With approximately 9,000 public library systems across the United States, the Seattle Public Library (SPL) faces the challenge of identifying a network of similar library systems for collaboration. The current comparison and analytics are somewhat basic and only take into consideration traditional library measures. These measures do not capture the complexity of the diverse communities in which the libraries are rooted. The goal of this project is to build on these measures and incorporate demographic data to enable a holistic comparison. Additionally, rigorous statistical analysis methods will be applied to the data in order to improve the accuracy of results. By identifying and collaborating with similar libraries, SPL will be more effective at serving its community.
The IAL Database is a storage and retrieval system for identifying the leadership (head coaches, university presidents, etc.) and institutional movement patterns of Division I Football Bowl Subdivision (FBS) programs. Using this application, IAL researchers will be able to evaluate the average term and turnover of the leadership of FBS programs, providing UW and other institutions the opportunity to make informed decisions on future contracts. This system provides a lens for institutions, as well as the public, to begin to understand what has grown into a multi-billion dollar industry. Our team took the previously disjointed processes that included paper based records and spreadsheets, and centralized everything into one database with an intuitive web-interface. This web-application now allows the IAL staff to easily manipulate data and generate custom visualizations and reports to further their understanding of the phenomena known as the coaching carousel.
Over the past year the Information School’s Communications Department has experienced an increased ingestion of digital photographic material; these images, which total over 5,000, were being stored on an internal network drive with no standardized naming, organizational schema structure, or embedded metadata information. As these images are imperative in promoting the iSchool’s accomplishments, achievements, advances, and offerings—in a variety of print and digital media sources—the Communications Department sought to create a digital asset management system. By fashioning hierarchal structures, naming and taxonomy standards, and metadata templates, all of which are compatible with Adobe products, I was able to create a digital asset management system and organizational structure that is mindful of its current and future users. Ultimately, this will allow for the photographic content to be more easily accessible all while stimulating workflow and collaboration in promoting the iSchool brand. How are your digital assets working for you?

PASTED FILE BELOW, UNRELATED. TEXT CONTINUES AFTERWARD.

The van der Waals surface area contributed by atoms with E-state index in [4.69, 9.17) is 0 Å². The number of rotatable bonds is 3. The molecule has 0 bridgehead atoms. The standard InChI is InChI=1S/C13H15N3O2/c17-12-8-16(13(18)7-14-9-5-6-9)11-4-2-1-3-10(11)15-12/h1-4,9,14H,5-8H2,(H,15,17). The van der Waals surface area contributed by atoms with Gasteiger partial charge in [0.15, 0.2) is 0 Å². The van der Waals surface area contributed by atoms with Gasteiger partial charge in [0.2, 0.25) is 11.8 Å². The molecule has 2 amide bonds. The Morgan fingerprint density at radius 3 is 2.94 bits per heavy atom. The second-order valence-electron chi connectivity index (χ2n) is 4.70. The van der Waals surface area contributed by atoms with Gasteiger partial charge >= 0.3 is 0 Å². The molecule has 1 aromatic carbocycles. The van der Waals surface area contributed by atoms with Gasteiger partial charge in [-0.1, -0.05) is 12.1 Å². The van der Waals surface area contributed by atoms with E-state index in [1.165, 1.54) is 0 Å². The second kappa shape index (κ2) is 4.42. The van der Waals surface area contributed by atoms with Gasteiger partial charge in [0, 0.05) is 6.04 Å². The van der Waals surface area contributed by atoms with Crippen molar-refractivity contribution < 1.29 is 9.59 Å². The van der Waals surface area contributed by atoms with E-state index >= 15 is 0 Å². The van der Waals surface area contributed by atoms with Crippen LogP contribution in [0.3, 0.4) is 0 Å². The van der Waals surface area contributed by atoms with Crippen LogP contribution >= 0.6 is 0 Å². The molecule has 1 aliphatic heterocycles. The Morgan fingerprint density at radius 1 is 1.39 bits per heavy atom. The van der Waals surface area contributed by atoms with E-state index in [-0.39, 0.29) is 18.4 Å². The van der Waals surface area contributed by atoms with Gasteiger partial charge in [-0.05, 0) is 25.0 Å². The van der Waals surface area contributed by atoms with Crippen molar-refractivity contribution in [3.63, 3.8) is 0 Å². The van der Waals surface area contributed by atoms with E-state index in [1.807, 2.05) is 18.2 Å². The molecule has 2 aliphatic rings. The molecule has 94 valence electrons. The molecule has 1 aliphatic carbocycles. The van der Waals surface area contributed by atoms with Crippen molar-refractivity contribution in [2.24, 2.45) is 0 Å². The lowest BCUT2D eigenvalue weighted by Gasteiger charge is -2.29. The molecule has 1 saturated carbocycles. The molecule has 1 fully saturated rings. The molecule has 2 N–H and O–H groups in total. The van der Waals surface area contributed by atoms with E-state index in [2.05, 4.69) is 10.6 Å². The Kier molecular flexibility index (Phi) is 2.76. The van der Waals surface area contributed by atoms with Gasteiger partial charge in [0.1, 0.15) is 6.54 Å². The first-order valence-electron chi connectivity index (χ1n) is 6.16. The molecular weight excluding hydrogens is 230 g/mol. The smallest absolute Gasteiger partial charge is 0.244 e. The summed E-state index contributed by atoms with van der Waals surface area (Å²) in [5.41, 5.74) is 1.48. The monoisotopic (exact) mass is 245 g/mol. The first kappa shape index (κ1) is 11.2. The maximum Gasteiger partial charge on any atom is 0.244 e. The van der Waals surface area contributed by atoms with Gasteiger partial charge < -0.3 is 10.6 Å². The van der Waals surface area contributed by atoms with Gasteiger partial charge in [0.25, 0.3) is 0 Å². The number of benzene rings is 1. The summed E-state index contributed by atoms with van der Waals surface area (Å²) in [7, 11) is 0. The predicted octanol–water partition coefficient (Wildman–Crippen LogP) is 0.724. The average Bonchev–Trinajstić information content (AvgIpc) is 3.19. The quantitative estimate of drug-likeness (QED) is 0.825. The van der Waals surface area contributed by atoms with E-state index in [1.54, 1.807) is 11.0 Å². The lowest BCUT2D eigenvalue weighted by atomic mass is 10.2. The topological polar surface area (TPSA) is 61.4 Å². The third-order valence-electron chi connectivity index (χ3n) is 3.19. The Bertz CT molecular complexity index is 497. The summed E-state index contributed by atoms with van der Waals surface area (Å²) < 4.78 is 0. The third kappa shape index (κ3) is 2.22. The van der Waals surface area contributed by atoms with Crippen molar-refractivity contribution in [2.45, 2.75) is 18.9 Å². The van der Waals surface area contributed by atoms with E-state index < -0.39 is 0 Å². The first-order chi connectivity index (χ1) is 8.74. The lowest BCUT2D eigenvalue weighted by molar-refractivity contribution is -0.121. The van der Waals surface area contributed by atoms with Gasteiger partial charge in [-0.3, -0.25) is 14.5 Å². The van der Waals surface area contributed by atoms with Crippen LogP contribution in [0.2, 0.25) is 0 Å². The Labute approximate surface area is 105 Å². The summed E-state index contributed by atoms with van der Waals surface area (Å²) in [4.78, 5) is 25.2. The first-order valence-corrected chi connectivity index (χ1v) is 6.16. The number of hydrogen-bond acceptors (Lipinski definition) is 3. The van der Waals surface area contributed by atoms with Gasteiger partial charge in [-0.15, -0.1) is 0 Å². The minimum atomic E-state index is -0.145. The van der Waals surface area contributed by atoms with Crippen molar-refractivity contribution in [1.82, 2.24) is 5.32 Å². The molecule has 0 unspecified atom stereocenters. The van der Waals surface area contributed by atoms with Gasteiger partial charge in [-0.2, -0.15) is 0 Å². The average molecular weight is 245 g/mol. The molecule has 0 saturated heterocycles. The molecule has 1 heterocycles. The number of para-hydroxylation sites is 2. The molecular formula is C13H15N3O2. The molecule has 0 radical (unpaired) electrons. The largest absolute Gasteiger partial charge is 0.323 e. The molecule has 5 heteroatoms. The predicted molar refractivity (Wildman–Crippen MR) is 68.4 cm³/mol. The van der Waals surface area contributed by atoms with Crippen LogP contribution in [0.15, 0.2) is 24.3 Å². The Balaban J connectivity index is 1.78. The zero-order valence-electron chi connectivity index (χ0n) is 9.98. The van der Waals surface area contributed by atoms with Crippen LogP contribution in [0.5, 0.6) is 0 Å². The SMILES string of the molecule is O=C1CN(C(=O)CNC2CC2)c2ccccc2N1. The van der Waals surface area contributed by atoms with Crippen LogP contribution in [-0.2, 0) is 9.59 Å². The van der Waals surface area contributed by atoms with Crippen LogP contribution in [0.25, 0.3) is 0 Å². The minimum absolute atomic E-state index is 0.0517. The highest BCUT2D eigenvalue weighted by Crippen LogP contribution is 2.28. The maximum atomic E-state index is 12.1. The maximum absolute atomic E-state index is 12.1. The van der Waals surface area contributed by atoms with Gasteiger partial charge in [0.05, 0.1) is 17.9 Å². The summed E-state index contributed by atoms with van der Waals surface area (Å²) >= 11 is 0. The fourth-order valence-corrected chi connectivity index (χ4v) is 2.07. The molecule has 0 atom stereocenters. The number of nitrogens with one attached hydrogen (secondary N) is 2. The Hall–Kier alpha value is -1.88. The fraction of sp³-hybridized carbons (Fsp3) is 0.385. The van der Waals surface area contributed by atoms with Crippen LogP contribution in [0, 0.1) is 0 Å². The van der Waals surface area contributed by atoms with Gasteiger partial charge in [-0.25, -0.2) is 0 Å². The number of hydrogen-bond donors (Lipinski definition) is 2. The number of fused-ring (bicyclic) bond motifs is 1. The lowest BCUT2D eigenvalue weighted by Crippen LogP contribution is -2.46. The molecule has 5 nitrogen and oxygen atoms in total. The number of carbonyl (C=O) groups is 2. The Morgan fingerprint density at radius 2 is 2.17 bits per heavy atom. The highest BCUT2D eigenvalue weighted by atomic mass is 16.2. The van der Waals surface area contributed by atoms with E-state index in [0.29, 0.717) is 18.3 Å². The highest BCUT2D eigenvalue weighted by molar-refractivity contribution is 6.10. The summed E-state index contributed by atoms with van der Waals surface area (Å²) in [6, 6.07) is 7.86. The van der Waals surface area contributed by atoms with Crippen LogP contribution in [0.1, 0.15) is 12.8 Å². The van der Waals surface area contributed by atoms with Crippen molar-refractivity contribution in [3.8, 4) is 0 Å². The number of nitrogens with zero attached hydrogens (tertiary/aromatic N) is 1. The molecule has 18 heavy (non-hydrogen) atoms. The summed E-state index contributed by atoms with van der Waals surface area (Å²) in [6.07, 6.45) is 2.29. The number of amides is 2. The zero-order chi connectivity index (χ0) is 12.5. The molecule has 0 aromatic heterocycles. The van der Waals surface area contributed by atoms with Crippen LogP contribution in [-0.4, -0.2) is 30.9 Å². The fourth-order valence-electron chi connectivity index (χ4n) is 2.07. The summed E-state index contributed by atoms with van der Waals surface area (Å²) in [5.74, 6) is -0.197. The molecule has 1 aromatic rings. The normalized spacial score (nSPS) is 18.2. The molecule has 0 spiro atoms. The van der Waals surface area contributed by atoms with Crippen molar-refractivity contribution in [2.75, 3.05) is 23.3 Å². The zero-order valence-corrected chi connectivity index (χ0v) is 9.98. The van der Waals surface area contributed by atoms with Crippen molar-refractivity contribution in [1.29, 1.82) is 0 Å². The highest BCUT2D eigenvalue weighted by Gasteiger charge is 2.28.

Despite the Jefferson County Jail’s proximity to the city’s public library, no formal relationship currently exists between the two organizations. In order to better serve a currently unserved population, a user needs analysis was conducted on the jail for the purpose of informing the library about possible outreach opportunities. This analysis identified the scope of programs and services currently available to inmates while they are incarcerated and upon release, as well as community organizations that are currently providing programs and services at the jail. The analysis also discovered gaps in the current services and programs being offered to inmates. Identifying these gaps better enables the library to develop an outreach program that is relevant to the jail population.
Seattle based radio station KEXP, a renowned music discovery powerhouse, acts as a launching pad for artists and as a go-to source for music enthusiasts worldwide. This reputation has been achieved despite their library and archives remaining in underdeveloped information silos without a unified approach or management system. To address this problem KEXP is investing in a new media asset management system to act as a central place where all assets can be ingested, processed, stored, indexed, searched and accessed. This project aims to ease access and bring curator and listener discovery to new and previously unimagined levels by developing a metadata schema capable of encompassing the entire collection. With the schema complete, focus can shift to an ingest plan for KEXP’s collections and an automated, human-supervised, metadata cleanup process. These efforts will improve user experiences, yield new insights into the collection and unlock value currently dormant in the library.